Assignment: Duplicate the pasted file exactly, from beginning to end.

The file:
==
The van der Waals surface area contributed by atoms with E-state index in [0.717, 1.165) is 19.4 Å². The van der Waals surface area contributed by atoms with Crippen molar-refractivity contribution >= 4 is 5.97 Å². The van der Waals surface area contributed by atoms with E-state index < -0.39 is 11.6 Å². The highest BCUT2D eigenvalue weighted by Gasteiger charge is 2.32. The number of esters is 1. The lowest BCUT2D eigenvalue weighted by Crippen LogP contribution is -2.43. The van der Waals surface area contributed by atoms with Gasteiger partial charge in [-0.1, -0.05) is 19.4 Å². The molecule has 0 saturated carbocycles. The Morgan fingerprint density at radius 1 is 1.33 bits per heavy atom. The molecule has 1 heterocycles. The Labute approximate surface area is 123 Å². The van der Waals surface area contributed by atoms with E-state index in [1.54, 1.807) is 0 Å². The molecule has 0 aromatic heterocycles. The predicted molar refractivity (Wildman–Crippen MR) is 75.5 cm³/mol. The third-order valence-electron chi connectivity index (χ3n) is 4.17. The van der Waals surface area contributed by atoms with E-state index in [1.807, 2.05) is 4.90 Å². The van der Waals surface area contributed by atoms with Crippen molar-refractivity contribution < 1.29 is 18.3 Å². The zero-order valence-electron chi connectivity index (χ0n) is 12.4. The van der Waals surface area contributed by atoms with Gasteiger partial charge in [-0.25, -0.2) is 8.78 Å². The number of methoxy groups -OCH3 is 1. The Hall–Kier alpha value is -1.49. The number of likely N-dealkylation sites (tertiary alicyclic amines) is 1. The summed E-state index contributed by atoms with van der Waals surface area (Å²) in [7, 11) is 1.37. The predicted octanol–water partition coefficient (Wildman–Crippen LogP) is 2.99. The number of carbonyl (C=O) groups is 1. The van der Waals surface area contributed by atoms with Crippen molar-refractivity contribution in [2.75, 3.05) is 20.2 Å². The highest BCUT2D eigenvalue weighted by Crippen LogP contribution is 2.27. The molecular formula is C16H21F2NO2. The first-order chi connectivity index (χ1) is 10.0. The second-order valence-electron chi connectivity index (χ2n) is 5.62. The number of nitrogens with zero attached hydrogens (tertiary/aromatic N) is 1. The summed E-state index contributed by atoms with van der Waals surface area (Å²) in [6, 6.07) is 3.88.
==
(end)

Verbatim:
The van der Waals surface area contributed by atoms with E-state index in [0.717, 1.165) is 19.4 Å². The van der Waals surface area contributed by atoms with Crippen molar-refractivity contribution >= 4 is 5.97 Å². The van der Waals surface area contributed by atoms with E-state index < -0.39 is 11.6 Å². The highest BCUT2D eigenvalue weighted by Gasteiger charge is 2.32. The number of esters is 1. The lowest BCUT2D eigenvalue weighted by Crippen LogP contribution is -2.43. The van der Waals surface area contributed by atoms with Gasteiger partial charge in [-0.1, -0.05) is 19.4 Å². The molecule has 0 saturated carbocycles. The Morgan fingerprint density at radius 1 is 1.33 bits per heavy atom. The molecule has 1 heterocycles. The Labute approximate surface area is 123 Å². The van der Waals surface area contributed by atoms with E-state index in [1.54, 1.807) is 0 Å². The molecule has 0 aromatic heterocycles. The predicted molar refractivity (Wildman–Crippen MR) is 75.5 cm³/mol. The third-order valence-electron chi connectivity index (χ3n) is 4.17. The van der Waals surface area contributed by atoms with E-state index in [1.807, 2.05) is 4.90 Å². The van der Waals surface area contributed by atoms with Crippen molar-refractivity contribution < 1.29 is 18.3 Å². The zero-order valence-electron chi connectivity index (χ0n) is 12.4. The van der Waals surface area contributed by atoms with Gasteiger partial charge in [-0.25, -0.2) is 8.78 Å². The number of methoxy groups -OCH3 is 1. The Hall–Kier alpha value is -1.49. The number of likely N-dealkylation sites (tertiary alicyclic amines) is 1. The summed E-state index contributed by atoms with van der Waals surface area (Å²) in [7, 11) is 1.37. The predicted octanol–water partition coefficient (Wildman–Crippen LogP) is 2.99. The number of carbonyl (C=O) groups is 1. The van der Waals surface area contributed by atoms with Crippen molar-refractivity contribution in [2.75, 3.05) is 20.2 Å². The highest BCUT2D eigenvalue weighted by Crippen LogP contribution is 2.27. The molecular formula is C16H21F2NO2. The first-order chi connectivity index (χ1) is 10.0. The second-order valence-electron chi connectivity index (χ2n) is 5.62. The number of nitrogens with zero attached hydrogens (tertiary/aromatic N) is 1. The summed E-state index contributed by atoms with van der Waals surface area (Å²) in [6, 6.07) is 3.88.